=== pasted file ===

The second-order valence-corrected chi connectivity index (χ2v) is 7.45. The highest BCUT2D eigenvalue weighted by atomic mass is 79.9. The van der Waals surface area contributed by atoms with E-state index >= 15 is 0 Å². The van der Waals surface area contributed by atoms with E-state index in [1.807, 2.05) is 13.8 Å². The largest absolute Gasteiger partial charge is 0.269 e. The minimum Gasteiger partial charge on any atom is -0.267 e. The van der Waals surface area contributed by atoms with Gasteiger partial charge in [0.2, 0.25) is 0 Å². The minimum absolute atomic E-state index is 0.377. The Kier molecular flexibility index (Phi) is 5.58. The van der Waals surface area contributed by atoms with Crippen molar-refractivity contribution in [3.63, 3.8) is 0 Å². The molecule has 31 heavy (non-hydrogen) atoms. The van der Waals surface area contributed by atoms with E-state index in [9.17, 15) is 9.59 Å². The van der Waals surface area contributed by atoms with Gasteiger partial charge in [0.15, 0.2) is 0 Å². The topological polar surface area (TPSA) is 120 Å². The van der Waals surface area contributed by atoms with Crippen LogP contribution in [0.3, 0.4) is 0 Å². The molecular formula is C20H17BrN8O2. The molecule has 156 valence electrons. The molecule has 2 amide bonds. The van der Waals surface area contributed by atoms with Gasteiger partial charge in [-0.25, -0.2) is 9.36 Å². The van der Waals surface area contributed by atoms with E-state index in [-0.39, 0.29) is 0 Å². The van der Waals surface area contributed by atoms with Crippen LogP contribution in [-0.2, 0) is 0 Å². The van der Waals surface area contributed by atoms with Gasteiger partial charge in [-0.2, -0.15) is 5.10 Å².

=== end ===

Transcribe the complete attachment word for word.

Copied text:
The second-order valence-corrected chi connectivity index (χ2v) is 7.45. The highest BCUT2D eigenvalue weighted by atomic mass is 79.9. The van der Waals surface area contributed by atoms with E-state index >= 15 is 0 Å². The van der Waals surface area contributed by atoms with E-state index in [1.807, 2.05) is 13.8 Å². The largest absolute Gasteiger partial charge is 0.269 e. The minimum Gasteiger partial charge on any atom is -0.267 e. The van der Waals surface area contributed by atoms with Gasteiger partial charge in [0.2, 0.25) is 0 Å². The minimum absolute atomic E-state index is 0.377. The Kier molecular flexibility index (Phi) is 5.58. The van der Waals surface area contributed by atoms with Crippen molar-refractivity contribution in [3.63, 3.8) is 0 Å². The molecule has 31 heavy (non-hydrogen) atoms. The van der Waals surface area contributed by atoms with E-state index in [9.17, 15) is 9.59 Å². The van der Waals surface area contributed by atoms with Gasteiger partial charge in [0.15, 0.2) is 0 Å². The topological polar surface area (TPSA) is 120 Å². The van der Waals surface area contributed by atoms with Crippen LogP contribution in [0.3, 0.4) is 0 Å². The molecular formula is C20H17BrN8O2. The molecule has 156 valence electrons. The molecule has 2 amide bonds. The van der Waals surface area contributed by atoms with Gasteiger partial charge in [-0.25, -0.2) is 9.36 Å². The van der Waals surface area contributed by atoms with E-state index in [-0.39, 0.29) is 0 Å². The van der Waals surface area contributed by atoms with Crippen LogP contribution in [-0.2, 0) is 0 Å². The van der Waals surface area contributed by atoms with Gasteiger partial charge in [-0.2, -0.15) is 5.10 Å².